King has exhibited widely at venues including the Center for Book Arts and the Metropolitan Museum of Art in New York; the J. Paul Getty Museum and the San Francisco Center for the Book in California; and Princeton University in New Jersey. Among the institutions collecting her work are the Bibliothèque nationale de France in Paris; Getty Research Institute library and Otis College of Art and Design in Los Angeles; Metropolitan Museum of Art and Museum of Modern Art in New York; and the Victoria and Albert Museum in London.

“A Celebration of Donors”

The museum is celebrating the passion and insight of donors whose generosity has meaningfully shaped the collection. Exhibitions recognize significant gifts from Robert C. May, George and Susan Proskauer, Gerald T. and Ann W. Silvers, and Mr. and Mrs. James Wenneker.

May is intimately connected to photography at UK. The endowment he created funds a highly respected annual lecture series and has supported the purchase of 465 works thus far, making photography a key component of the museum’s holdings. His bequest also included approximately 100 works by leading 20th-century photographers including Berenice Abbot, Ansel Adams, Imogen Cunningham, Walker Evans and Ralph Eugene Meatyard, as well as almost 1,300 of his own photographs.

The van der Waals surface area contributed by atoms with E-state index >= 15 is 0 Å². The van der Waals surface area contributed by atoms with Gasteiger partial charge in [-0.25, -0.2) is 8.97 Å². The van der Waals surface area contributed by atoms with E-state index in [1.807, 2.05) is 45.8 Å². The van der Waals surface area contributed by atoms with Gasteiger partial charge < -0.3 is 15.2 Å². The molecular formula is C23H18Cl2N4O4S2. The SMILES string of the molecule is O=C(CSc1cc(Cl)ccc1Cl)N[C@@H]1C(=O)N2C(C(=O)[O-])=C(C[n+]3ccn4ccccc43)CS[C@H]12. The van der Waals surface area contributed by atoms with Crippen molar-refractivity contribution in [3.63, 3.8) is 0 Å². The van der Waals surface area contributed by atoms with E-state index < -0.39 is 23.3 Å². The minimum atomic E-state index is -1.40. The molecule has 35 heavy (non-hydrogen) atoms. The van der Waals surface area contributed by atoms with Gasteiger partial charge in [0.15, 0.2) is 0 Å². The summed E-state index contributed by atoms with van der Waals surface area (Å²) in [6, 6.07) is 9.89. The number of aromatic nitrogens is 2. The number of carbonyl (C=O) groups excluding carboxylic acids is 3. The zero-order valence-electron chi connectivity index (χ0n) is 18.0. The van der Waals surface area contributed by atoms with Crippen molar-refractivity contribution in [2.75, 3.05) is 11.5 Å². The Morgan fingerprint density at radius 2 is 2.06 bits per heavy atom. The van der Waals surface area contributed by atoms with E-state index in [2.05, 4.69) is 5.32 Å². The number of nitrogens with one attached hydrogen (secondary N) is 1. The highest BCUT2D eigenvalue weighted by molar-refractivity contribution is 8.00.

George and Susan Proskauer, refugees from Nazi Germany, retired to Buck Pond Farm in Versailles to breed horses. Their 1992 bequest of more than 200 works is a modernist treasure trove, including work by Europeans such as Jean Dubuffet, Joan Miró and Pablo Picasso and Americans Milton Avery and Alexander Calder. They also gifted exquisite art glass ranging from Tiffany and Steuben to Gallé and Daum, and fine examples of American folk art.

A passion for late 19th- and early 20th-century American art guided the formation of the collection of Ann and Gerald Silvers. The couple specialized in — but did not limit themselves to — the work of artists who were part of the Cincinnati/Northern Kentucky arts community at the turn of the century. Among their gifts have been work by Charles Salis Kaelin, Frank Harmon Myers, John Henry Twachtman and John Ellsworth Weis.